Electrical wiring tends to be out of sight and out of mind for most homeowners. But within the walls of the average 2,000 square foot home you’ll often find thousands of feet of linear wire!
With that in mind, it’s important for homeowners to be aware of electrical wiring when 1) inspecting the wiring in their home and 2) before performing any home projects that may come in contact with the electrical wiring.
5 Things That Should Be On Every Homeowner’s Electrical Inspection Checklist
An electrical inspection checklist can help you inspect the electrical system in your home while remaining as safe as possible. Here are five things that should be included on yours.
1. Electrical Service Panel
The electrical service panel is the center of electricity in every home. Located on a wall inside or outside of the home, the electrical service panel contain breakers (or sometimes fuses) and wires that create circuits throughout your house.
When inspecting your electrical service panel, watch out for the following and add them to your electrical inspection checklist:
- Noticeable damage
- Loose breakers
- Breakers that are warm or hot
- Burning or charring
- No main disconnect switch
2. Aluminum Wiring
Lots of homes have aluminum wiring. And although most remain safe for years, aluminum wiring does come with its share of problems. For starters, if a home has aluminum wiring, it’s probably at least 40 years old and in need of an update. Aluminum also isn’t as dense as copper so it doesn’t conduct energy as well. This means that over time, aluminum can expand and contract, resulting in a potential fire hazard.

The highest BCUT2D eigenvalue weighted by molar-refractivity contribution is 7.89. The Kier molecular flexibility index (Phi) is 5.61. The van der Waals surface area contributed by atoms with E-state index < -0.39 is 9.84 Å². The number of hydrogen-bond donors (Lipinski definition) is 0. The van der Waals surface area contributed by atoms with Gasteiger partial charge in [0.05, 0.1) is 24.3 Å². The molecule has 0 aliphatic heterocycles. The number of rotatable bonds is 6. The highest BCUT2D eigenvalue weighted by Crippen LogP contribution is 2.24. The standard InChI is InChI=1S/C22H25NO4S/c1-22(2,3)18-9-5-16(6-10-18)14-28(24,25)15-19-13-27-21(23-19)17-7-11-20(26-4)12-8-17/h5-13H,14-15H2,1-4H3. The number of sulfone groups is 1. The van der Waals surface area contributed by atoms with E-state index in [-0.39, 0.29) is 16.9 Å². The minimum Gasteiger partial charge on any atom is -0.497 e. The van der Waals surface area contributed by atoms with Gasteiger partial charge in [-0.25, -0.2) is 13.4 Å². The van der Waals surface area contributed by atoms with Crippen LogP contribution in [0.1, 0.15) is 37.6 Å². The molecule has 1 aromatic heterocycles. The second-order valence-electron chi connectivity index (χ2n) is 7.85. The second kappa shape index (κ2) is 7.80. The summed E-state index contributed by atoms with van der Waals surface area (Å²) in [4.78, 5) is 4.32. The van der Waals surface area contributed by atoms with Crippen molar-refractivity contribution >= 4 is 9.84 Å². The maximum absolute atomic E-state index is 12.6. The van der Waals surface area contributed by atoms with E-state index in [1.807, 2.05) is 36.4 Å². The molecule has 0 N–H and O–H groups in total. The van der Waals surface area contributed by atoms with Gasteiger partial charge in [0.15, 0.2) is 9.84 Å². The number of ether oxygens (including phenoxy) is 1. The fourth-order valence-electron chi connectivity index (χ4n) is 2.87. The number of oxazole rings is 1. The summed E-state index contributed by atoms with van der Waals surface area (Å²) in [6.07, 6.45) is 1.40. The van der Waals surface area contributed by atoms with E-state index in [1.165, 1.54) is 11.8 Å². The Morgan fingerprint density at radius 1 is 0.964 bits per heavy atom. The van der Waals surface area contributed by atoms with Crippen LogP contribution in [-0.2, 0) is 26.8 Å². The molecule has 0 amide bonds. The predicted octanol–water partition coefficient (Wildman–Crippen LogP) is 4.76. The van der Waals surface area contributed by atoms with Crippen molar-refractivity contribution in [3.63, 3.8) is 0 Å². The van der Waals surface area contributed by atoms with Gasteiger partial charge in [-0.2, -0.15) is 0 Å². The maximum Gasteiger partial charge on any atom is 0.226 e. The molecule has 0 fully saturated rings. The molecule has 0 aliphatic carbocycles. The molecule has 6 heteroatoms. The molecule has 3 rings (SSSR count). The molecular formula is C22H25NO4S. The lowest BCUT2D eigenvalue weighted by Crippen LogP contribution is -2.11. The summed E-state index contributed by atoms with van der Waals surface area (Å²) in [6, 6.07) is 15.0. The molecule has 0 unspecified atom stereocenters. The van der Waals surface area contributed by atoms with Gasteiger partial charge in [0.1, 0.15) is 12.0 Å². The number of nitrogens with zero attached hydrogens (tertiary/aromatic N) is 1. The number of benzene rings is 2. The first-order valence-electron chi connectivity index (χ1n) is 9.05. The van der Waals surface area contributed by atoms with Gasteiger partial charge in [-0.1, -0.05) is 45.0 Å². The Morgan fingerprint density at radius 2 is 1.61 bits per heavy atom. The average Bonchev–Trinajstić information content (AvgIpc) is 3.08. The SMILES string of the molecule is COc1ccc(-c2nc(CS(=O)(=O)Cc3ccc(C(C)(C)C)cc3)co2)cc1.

If you’re going through your electrical inspection checklist, be cautious of any aluminum wiring you encounter.
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3. Service Panels Made by Federal Pacific
Next time you’re running through your electrical wiring checklist, take a look at the brand of service panel you have. If the service panel was made by Federal Pacific, it may require a more detailed inspection since many of them are defective and could be a potential fire hazard.
Overlamping is when a homeowner puts a higher wattage light bulb in a lamp than what is recommended. Although this isn’t necessarily an electrical problem, it can become a fire hazard if the fixture heats up and starts to melt. When checking the electric in your home, we recommend you pay special attention to each lighting fixture.
5. GFCI Protection
In “wet” areas of your home like a bathroom, kitchen, and laundry room, outlets need to have ground fault circuit interrupter protection or GFCI. This simple upgrade can prevent a dangerous situation in the future.
Find the Right Help for Your Home With Sansone
At Sansone, we have an entire team of skilled technicians. Whether you have issues with plumbing, air conditioning, heating, or ventilation, we can help. From repairs to installations, contact us today for all of your AC needs in South Florida.Schedule Service